Q Acoustics, established in 2006, is very much a new-wave brand that owes no philosophical allegiance to tradition, even if it is by definition a part of the entry-level British speaker scene.

With the Concept 20, two elements combine to achieve noteworthiness – the cabinet technology and the optional stands. It goes without saying that the price alone (£350 for the speakers, or £550 for the package) automatically qualifies this as of exceptional value.

The 655mm stands are handsome, well-made and clever – they lock to the speaker, hide the cables down the back, feature adjustable spikes, sound terrific and could probably sell by the truck-load on their own.

But they are merely adjuncts to the speakers themselves. The bi-wirable Concept 20s, offered in lacquered gloss black or white, are two-way reflex designs with rear ports for which foam plugs are provided for fine-tuning. Under the grille you’ll find a 125mm composite woofer and 25mm dome tweeter crossing over at 2.9kHz.

The cabinet is made of a construction called ‘Gelcore’, and Q Acoustics says ‘The Concept 20 proves cabinet resonance need be a problem no longer’. This refers to a ‘cabinet within a cabinet’ design, the separate inner and outer enclosures ‘bound together by an adhesive which never quite sets’.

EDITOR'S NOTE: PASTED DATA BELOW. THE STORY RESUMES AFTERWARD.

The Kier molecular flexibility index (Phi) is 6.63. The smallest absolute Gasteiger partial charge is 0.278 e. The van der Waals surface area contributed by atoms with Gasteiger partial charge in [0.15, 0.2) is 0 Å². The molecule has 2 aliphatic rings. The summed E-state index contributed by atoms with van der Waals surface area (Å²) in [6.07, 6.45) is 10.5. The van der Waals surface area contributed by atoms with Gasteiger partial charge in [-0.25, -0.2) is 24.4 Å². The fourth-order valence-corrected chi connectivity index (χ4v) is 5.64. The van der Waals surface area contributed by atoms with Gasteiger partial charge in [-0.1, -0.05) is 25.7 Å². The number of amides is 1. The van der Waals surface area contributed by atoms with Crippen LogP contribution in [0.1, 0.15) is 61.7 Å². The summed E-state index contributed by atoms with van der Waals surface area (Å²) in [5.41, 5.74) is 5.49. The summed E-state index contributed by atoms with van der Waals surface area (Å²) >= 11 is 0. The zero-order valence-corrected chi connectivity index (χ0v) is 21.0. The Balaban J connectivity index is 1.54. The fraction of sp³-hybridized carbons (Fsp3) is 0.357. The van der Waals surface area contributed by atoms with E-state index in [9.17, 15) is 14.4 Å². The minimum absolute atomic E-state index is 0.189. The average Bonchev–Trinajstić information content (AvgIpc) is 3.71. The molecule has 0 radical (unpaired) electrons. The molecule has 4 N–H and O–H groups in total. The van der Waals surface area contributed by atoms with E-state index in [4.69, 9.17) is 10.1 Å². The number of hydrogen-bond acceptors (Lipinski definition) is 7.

Q Acoustics specifies a frequency response of 64Hz-22kHz, a nominal impedance of 6ohm (minimum 4ohm), with a sensitivity of 88dB. Regardless, we were able to drive these to more than adequate levels with a current fave budget amp, the single-ended Coincident Dynamo 34SE which has one EL34 tube per channel in for a rating of 2x8W!

Copious bass

We kicked off with the stunning ‘For What It’s Worth’ from Keb’ Mo’s Peace… Back By Popular Demand [Okeh/Epic]. It leads off with rich bass, solid percussion, slithery guitar work, a tight brass section and thick-as-molasses vocals.

Once we got over the fact that the wee Coincident punches like a 35-watter, we were drawn to the copious amounts of bass from this small enclosure. Considering that these followed listening sessions with Sonus faber’s Olympica IIIs [p99] and Wilson Audio Alexias, it was almost unfair. Yet they held their ground.

The piano-only ‘The Times They Are A-Changin’’ was positively chilling with Keb’ Mo’s voice centred, the piano just to the left, the space convincing, the airiness intact, the chiming nature of the instrument tinkling to beautiful decay. Seconds later, the funky, rhythmic take of ‘Get Together’, in all its quasi-reggae glory, provided a direct contrast.

Transient attack? Snappy, tight, no overhang with backing vocals seamless, harmonious. Coherence, from the lowest registers to the ear-friendly, sibilant-free top – how can a speaker and dedicated stand at this sort of price sound so good?

Verdict

Here is an ‘everyman’ speaker: affordable, easy to drive, easier to listen to, and in possession of the wow factor. Don’t expect the last word in finesse or subtlety, but that’s just fine if string quartets ain’t your thing. A genuine bargain.

Originally published in the 2014 Yearbook